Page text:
# How exact do you need to approximate integrals in the finite element method

Consider the finite element method for the approximate solution of the equation $$\nabla\cdot(a(x)\nabla u(x))=f(x) \text{ (in some domain)}$$ or, in weak form (assuming the right boundary conditions): Find $u\in H^1$ such that $$\int a(x) \nabla u(x)\nabla v(x)=\int f(x) v(x)\quad\forall v\in H^1$$

The finite element method replaces $u\in H^1$ and $v\in H^1$ by $u\in V$ and $v\in V$ for some finite dimensional vector space $V$ with a basis $(\psi_i)_{i=1}^n$ of compactly supported piecewise polynomials. This reduces the problem to a finite-dimensional linear system $$Ax=b$$ where the entries of $A$ are $a_{ij}=\int a(x)\nabla \psi_i(x)\nabla\psi_j(x)$. When $a(x)$ is constant, these integrals can usually be computed exactly.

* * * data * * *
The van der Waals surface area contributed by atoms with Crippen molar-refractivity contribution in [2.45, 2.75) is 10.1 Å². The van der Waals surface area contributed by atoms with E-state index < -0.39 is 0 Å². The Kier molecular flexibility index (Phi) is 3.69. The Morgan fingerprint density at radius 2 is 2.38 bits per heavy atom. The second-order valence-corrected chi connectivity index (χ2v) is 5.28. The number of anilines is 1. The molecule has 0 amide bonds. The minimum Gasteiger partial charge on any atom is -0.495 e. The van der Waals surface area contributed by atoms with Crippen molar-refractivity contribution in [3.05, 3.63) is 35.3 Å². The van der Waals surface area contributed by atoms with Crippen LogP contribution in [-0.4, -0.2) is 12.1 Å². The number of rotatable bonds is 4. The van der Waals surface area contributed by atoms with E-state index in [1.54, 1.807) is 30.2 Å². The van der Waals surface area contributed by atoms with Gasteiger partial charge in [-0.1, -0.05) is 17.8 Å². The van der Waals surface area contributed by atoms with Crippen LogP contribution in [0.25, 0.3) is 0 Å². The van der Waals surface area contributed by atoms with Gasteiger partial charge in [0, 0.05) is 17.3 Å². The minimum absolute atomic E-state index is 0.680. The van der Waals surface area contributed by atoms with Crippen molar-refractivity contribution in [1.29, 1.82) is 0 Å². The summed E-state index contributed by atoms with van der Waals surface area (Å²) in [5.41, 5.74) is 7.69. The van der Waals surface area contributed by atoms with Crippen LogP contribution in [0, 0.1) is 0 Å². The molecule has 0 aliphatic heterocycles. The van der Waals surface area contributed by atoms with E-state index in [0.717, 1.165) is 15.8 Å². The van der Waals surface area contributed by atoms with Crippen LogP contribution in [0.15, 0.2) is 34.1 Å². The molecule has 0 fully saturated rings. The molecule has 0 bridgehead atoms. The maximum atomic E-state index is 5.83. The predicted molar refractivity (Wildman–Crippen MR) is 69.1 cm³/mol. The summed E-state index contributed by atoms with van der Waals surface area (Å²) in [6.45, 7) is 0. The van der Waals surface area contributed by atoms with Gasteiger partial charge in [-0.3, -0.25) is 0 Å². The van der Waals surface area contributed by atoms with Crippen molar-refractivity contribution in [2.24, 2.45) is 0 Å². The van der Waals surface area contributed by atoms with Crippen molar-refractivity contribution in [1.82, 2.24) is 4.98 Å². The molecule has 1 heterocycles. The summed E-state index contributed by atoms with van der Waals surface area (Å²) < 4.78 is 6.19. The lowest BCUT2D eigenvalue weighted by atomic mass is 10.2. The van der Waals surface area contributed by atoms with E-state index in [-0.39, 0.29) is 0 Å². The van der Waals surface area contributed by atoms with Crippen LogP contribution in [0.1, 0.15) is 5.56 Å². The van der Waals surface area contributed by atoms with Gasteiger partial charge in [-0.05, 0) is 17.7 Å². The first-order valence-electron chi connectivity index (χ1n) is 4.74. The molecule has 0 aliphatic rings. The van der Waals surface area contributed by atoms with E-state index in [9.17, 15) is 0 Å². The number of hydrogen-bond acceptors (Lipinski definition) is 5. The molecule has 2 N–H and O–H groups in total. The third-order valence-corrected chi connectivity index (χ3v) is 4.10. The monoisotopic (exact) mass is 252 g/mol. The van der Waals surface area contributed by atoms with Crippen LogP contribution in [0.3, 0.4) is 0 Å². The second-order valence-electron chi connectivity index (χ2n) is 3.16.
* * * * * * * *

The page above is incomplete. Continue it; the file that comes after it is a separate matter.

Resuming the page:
My question: When $a(x)$ is nonconstant, but $a\in C^m$, how exact do I need to approximate the entries $a_{ij}$? For example, if I use piecewise linear finite elements, and I want to maintain the convergence rate $\|u_h-u\|_{L^2}\leq Ch^2$ that exact computation of the $a_{ij}$ would provide, does it suffice to approximate the integrals by a midpoint rule?

There is a result in the Ciarlet book (Thm 4.1.6), which says that if the space contains polynomials of degree $k$, the numerical integration is exact for polynomials of degree $2k-2$, then we have $$\|\nabla u-\nabla u_h\|_{L^2(\Omega)} \le c \ h^k \ ( \|a\|_{W^{k,\infty}}\|u\|_{H^{k+1}(\Omega)} + \|f\|_{W^{k,q}(\Omega)})$$ where $q>2$, $k>n/q$.
Hence, for piecewise linear polynomials the midpoint rule is enough. I am not sure, whether this is sufficient to get the optimal rate for the $L^2$-error.